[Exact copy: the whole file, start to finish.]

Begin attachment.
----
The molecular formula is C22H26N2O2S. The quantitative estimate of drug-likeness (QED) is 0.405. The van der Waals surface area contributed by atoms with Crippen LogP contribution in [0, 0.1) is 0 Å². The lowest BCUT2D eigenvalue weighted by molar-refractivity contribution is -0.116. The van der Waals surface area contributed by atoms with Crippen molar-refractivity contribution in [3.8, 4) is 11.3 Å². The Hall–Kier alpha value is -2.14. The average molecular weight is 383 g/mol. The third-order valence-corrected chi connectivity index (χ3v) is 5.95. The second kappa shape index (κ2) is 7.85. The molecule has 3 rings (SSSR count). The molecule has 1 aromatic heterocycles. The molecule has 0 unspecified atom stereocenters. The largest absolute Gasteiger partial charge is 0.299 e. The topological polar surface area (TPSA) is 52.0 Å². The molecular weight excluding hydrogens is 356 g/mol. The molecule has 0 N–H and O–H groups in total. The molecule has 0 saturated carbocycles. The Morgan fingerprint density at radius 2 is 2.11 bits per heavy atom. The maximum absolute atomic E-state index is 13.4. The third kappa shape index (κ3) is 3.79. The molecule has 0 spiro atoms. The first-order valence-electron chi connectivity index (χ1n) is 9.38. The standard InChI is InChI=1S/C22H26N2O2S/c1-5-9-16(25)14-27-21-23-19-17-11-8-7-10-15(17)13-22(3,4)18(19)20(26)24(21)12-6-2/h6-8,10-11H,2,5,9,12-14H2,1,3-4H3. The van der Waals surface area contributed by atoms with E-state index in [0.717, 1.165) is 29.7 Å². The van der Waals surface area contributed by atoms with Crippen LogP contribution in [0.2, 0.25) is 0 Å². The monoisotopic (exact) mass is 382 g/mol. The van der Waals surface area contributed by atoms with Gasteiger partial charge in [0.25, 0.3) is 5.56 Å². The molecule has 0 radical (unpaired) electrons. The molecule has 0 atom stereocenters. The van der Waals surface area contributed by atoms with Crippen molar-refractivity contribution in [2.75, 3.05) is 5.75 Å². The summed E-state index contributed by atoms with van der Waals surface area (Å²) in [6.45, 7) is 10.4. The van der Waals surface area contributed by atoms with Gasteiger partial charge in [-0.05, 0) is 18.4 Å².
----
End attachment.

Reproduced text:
The molecular formula is C22H26N2O2S. The quantitative estimate of drug-likeness (QED) is 0.405. The van der Waals surface area contributed by atoms with Crippen LogP contribution in [0, 0.1) is 0 Å². The lowest BCUT2D eigenvalue weighted by molar-refractivity contribution is -0.116. The van der Waals surface area contributed by atoms with Crippen molar-refractivity contribution in [3.8, 4) is 11.3 Å². The Hall–Kier alpha value is -2.14. The average molecular weight is 383 g/mol. The third-order valence-corrected chi connectivity index (χ3v) is 5.95. The second kappa shape index (κ2) is 7.85. The molecule has 3 rings (SSSR count). The molecule has 1 aromatic heterocycles. The molecule has 0 unspecified atom stereocenters. The largest absolute Gasteiger partial charge is 0.299 e. The topological polar surface area (TPSA) is 52.0 Å². The molecular weight excluding hydrogens is 356 g/mol. The molecule has 0 N–H and O–H groups in total. The molecule has 0 saturated carbocycles. The Morgan fingerprint density at radius 2 is 2.11 bits per heavy atom. The maximum absolute atomic E-state index is 13.4. The third kappa shape index (κ3) is 3.79. The molecule has 0 spiro atoms. The first-order valence-electron chi connectivity index (χ1n) is 9.38. The standard InChI is InChI=1S/C22H26N2O2S/c1-5-9-16(25)14-27-21-23-19-17-11-8-7-10-15(17)13-22(3,4)18(19)20(26)24(21)12-6-2/h6-8,10-11H,2,5,9,12-14H2,1,3-4H3. The van der Waals surface area contributed by atoms with E-state index in [0.717, 1.165) is 29.7 Å². The van der Waals surface area contributed by atoms with Crippen LogP contribution in [0.2, 0.25) is 0 Å². The monoisotopic (exact) mass is 382 g/mol. The van der Waals surface area contributed by atoms with Gasteiger partial charge in [0.25, 0.3) is 5.56 Å². The molecule has 0 radical (unpaired) electrons. The molecule has 0 atom stereocenters. The van der Waals surface area contributed by atoms with Crippen molar-refractivity contribution in [2.75, 3.05) is 5.75 Å². The summed E-state index contributed by atoms with van der Waals surface area (Å²) in [6.45, 7) is 10.4. The van der Waals surface area contributed by atoms with Gasteiger partial charge in [-0.05, 0) is 18.4 Å².